High Performance Computing

Visualization Cluster

High Performance Cluster with Viz-Wall

Kestrel is a 32-node CPU/GPU cluster acquired through a National Science Foundation Major Research Instrumentation grant (Award # 1229709).  It is available to researchers at Boise State University, including students and graduate students affiliated with a research project.

The faculty System Architect for this HPC resource is Micron School of Materials Science and Engineering Professor Eric Jankowski.

Kestrel Features

Parallel Computing on CPU and GPU

Parallel Rendering

Tile Display Visualization

Node Configuration

CPUs2 Intel Xeon E5-2600 series processors – 16 cores/16 threads

GPUs – 2-Tesla K20 (nodes 1 -22) 2-Quadro K5200 (nodes 23-32)

RAM – 64GB of memory

Storage – 400 gigabyte local scratch area

Interconnect – Mellanox ConnectX-3FDR Infiniband interconnect

Storage system – 140 TB Panasas Parallel File Storage

Parallel File Storage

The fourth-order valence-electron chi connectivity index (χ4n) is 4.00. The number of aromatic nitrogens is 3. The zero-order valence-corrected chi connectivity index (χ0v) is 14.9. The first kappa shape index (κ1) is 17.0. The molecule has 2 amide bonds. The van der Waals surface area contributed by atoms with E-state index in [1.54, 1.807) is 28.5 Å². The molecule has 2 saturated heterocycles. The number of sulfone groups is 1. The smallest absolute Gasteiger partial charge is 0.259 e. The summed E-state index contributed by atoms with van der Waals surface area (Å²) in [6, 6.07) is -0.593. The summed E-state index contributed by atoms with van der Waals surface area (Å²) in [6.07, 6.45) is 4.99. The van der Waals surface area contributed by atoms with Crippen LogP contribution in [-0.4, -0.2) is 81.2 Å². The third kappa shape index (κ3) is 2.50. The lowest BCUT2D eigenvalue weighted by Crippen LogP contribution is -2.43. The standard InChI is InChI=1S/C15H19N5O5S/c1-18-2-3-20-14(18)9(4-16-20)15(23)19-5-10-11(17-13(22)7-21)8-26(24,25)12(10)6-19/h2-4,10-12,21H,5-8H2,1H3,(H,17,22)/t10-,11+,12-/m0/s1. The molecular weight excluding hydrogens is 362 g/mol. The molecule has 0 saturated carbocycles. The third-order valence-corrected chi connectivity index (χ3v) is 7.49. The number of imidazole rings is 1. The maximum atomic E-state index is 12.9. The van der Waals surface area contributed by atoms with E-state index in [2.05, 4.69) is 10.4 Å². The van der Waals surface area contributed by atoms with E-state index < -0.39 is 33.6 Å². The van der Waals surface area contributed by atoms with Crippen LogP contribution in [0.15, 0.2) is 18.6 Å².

The parallel file system for the Kestrel cluster is Panasas ActivStor14. There are two volumes accessible to users on the Panasas storage: /home and /cm/data1. Access to /cm/data1 is available upon request.

Scratch & Home Directories

Scratch Directory:

Users have personal “scratch” space (/scratch directory) to use for job submissions. Scratch space is where PBS Pro jobs should be submitted to the job scheduler.

PLEASE NOTE: User scratch space IS NOT backed up. Data on this partition will be lost if deleted, overwritten, or if there is catastrophic hardware failure.

Home Directory:

Users have home directory space (/home directory) to save important files. Users are responsible to move their own files from scratch space back to their home directory if the information needs to be backed up.

Any items that need to be backed up must be saved within home directories. Home directory space is managed with quotas.


Kestrel is NOT a supercomputing center architecture.  It cannot provide uninterrupted operation due to non-redundant cooling and power capabilities.

If you are interested in supercomputing services, please review these links: